The Eyes of the Nation are on the Southern Baptist Convention
November 13, 2009
MEDIA ADVISORY, (christiansunite.com) -- Will the Southern Baptist Convention step up to the plate and hit the ball out of the park this Christmas?
The second largest denomination--and the largest Protestant denomination--in the U.S. is approaching a critical choice point in December 2009.
The denomination has announced since 2007 that an additional 2,800 missionaries could help it complete the 2,000-year-old task of global evangelization.
A new study, The State of Church Giving through 2007: What Are Our Christian Billionaires Thinking--Or Are They? (19th edition), calculates that the cost to field those additional missionaries would require an increased donation of $7 per Southern Baptist.
The annual Lottie Moon Christmas Offering is held in Southern Baptist churches each December. The question: Will Southern Baptists put their donations where their stated goal is?
Published by empty tomb, inc., based in Champaign, IL, The State of Church Giving through 2007 considers the SBC approach to its goal as a case study. The following excerpts from the book summarize points from the analysis.
Â" "The case study of the Southern Baptist Convention describes a denomination with a clearly stated goal, that is not effectively meeting that goal. The difference between the Southern Baptist Convention and many other denominations and multi-denominational groups, is that the Southern Baptist Convention has a large, at-scale clearly stated goal around which congregations can gather."
"The stated goal of the Southern Baptist Convention is the Great Commission, which involves taking the Gospel to everyone on earth. To do that, its International Mission Board has said that it needs an additional 2,800 missionaries. When this need was publicized, additional missionary candidates applied. The cost to fund the additional missionaries was not publicized. The money to fund the additional missionaries was not received."
Â" The 2008 Lottie Moon Christmas Offering, 100% of which supports the SBC International Mission Board (IMB), was $9 million less than the 2007 amount. One denominational official described the consequences: "We've had to take drastic measures. We're not sending the number of missionaries to the field we normally do. It means that some who are called, gifted and ready cannot go. We've canceled or scaled back short-term missionary programs knowing the results from some present work will not be realized."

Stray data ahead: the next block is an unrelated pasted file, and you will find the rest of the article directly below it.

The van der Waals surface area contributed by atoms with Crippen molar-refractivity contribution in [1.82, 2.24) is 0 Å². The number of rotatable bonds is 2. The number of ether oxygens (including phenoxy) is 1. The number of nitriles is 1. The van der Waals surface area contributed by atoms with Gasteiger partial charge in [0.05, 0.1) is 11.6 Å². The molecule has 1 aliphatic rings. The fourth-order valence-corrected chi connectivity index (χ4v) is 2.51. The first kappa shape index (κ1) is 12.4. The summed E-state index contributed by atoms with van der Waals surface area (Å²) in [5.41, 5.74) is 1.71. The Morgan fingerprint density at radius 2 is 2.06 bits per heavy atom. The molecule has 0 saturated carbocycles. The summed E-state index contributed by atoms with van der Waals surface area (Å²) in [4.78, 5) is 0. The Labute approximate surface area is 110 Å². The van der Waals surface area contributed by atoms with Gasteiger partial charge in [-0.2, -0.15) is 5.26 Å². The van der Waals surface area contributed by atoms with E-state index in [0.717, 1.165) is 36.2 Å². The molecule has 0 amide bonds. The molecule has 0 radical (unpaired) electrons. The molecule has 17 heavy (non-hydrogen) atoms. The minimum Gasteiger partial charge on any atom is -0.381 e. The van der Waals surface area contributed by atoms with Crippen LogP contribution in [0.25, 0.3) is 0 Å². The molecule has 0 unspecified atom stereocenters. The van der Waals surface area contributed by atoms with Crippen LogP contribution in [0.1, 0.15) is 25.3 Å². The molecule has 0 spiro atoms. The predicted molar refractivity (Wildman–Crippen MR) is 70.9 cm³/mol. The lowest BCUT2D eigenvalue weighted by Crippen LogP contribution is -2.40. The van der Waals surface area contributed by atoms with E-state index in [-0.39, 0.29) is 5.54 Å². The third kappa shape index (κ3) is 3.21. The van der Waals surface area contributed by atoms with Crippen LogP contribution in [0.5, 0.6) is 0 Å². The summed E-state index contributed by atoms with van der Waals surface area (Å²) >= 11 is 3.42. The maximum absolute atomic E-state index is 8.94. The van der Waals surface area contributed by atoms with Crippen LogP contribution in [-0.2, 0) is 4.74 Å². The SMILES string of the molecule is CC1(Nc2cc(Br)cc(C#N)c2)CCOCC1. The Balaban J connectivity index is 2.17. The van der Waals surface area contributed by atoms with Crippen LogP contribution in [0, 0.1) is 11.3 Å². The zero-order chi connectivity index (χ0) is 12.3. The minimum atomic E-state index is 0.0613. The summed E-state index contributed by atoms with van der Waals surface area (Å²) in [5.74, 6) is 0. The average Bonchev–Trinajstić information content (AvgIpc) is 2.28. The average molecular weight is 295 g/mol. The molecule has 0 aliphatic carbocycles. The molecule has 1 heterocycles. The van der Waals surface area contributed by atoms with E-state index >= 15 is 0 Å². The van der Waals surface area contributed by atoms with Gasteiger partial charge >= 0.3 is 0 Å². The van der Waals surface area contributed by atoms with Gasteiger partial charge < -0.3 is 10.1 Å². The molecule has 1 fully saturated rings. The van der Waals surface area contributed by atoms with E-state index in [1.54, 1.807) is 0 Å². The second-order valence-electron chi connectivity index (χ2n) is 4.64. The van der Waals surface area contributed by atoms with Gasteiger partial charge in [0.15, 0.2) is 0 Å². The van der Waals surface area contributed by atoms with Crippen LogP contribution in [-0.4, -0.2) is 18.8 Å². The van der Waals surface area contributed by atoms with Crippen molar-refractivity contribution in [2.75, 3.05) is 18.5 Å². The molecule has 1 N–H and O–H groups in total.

Â" Johnny Hunt, president of the SBC, has been instrumental in promoting the Great Commission Resurgence Task Force, stating, "It's about all of us, starting with the local church, taking a look to see if we're doing the best we've ever done in our lifetime to fulfill the Great Commission."
Â" "The difference between the stated goal of the denomination, to reach a lost world, and its practice was summarized by Jerry Rankin, president of the IMB, this way: 'Are we saying that five thousand missionaries are enough ... to evangelize the rest of the world while we support over 100,000 pastors, church staff, and denominational workers in our own country?'"
Â" "Southern Seminary President Al Mohler, acknowledging the fact that the SBC was formed in 1845 'for the solitary purpose of getting the Gospel to the ends of the earth,' declared, 'There is a generation ready and waiting to be challenged to do something great for the cause of Christ. I say we take this opportunity.'"
The specific opportunity is for Southern Baptists to increase their donations to the upcoming Lottie Moon Christmas Offering by an average of $7 per member in December 2009. The result would be enough to fund present activities, and field the additional 2,800 missionaries.
Will they seize the present opportunity to put feet on the Gospel, and set a standard for other denominations to follow?
The eyes of the nation are on the Southern Baptists.
Other findings in The State of Church Giving through 2007. The new book also tracks membership, giving, and mission support trends in various denominations in the U.S. A country-specific cost estimate for addressing eight causes of death in children younger than five is developed as well. The cost estimates are for 68 countries that account for 95% of the under-five child deaths around the globe, and include cost estimates for malaria, measles, and diarrhea, among other causes of death. The book also explores the role that Christian billionaires could take in fostering increased missions support within various denominations.
The new book is available from Internet bookstores, and from the empty tomb Web site at: www.emptytomb.org/pubs.html.